image credit: Franco Folini
Big Green Building news out of San Francisco today:
According to an article posted yesterday on SFGate.com, it’s becoming clear that San Francisco building practices are moving directly towards the Green.
We’ve seen indications that changes were coming, but it looks close to becoming official: San Francisco will become a green building leader.
San Francisco moved a step closer Wednesday to imposing the country’s most stringent green building codes, regulations that would require new large commercial buildings and residential high-rises to contain such environmentally friendly features as solar power, nontoxic paints and plumbing fixtures that decrease water usage.
City officials estimate that by 2012, the new green building codes could reduce carbon dioxide emissions by 60,000 tons and save 220,000 megawatt hours of power and 100 million gallons of drinking water.
This is amazing step forward, which can’t be understated. Here is how the changes will get approved, and be rolled out:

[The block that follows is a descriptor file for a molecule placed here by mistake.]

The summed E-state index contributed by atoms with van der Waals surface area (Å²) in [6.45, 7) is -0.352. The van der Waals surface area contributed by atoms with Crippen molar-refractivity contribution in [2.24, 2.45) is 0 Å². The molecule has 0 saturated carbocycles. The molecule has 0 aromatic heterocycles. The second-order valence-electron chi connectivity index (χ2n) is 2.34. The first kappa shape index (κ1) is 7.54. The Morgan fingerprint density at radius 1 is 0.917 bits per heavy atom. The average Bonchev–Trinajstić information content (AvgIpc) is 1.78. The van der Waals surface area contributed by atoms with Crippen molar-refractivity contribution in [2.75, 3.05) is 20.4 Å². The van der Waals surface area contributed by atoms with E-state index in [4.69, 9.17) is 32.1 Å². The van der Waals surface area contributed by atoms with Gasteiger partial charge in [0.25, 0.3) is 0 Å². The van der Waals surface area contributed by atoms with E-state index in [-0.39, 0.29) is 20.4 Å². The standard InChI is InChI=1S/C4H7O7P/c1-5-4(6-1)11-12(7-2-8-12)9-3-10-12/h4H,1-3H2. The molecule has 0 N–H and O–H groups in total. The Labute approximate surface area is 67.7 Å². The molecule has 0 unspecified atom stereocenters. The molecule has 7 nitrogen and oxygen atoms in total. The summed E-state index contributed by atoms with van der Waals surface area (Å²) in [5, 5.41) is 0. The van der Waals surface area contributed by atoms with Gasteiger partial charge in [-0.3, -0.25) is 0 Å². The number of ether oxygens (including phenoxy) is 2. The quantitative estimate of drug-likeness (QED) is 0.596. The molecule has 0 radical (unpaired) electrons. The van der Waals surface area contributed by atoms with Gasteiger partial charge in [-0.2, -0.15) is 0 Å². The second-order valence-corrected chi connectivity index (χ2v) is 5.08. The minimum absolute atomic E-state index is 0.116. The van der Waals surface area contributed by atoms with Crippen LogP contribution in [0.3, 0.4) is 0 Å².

The Building Inspection Commission, which oversees building permitting and construction, voted unanimously Wednesday to send the green building standards to the Board of Supervisors. If the supervisors approve the regulations, Mayor Gavin Newsom, who last year convened a task force to study and develop the proposals, has promised to sign them into law.
The rules, if implemented, would be phased in gradually, and developers would have until 2012 to fully comply with the strictest levels of the green building codes
I can’t help but feel the political aspect of this as well. So, my favorite quote out of the entire piece? This:
“George Bush is doing nothing to fight climate change on the national level, but with this groundbreaking ordinance, we’re doing our part on the local level,” said Nathan Ballard, a Newsom spokesman. “Many people don’t realize that buildings have a big carbon footprint, and this will help reduce the size of that footprint.”
Green building is definitely a big lever when it comes to reducing carbon footprints, so we should all be very excited about this.
So where is Los Angeles and San Diego (or even San Jose) when it comes to developing green building codes? Not to mention other major US cities? I’m taking a look, and will post back about that soon.
More news to come as it develops!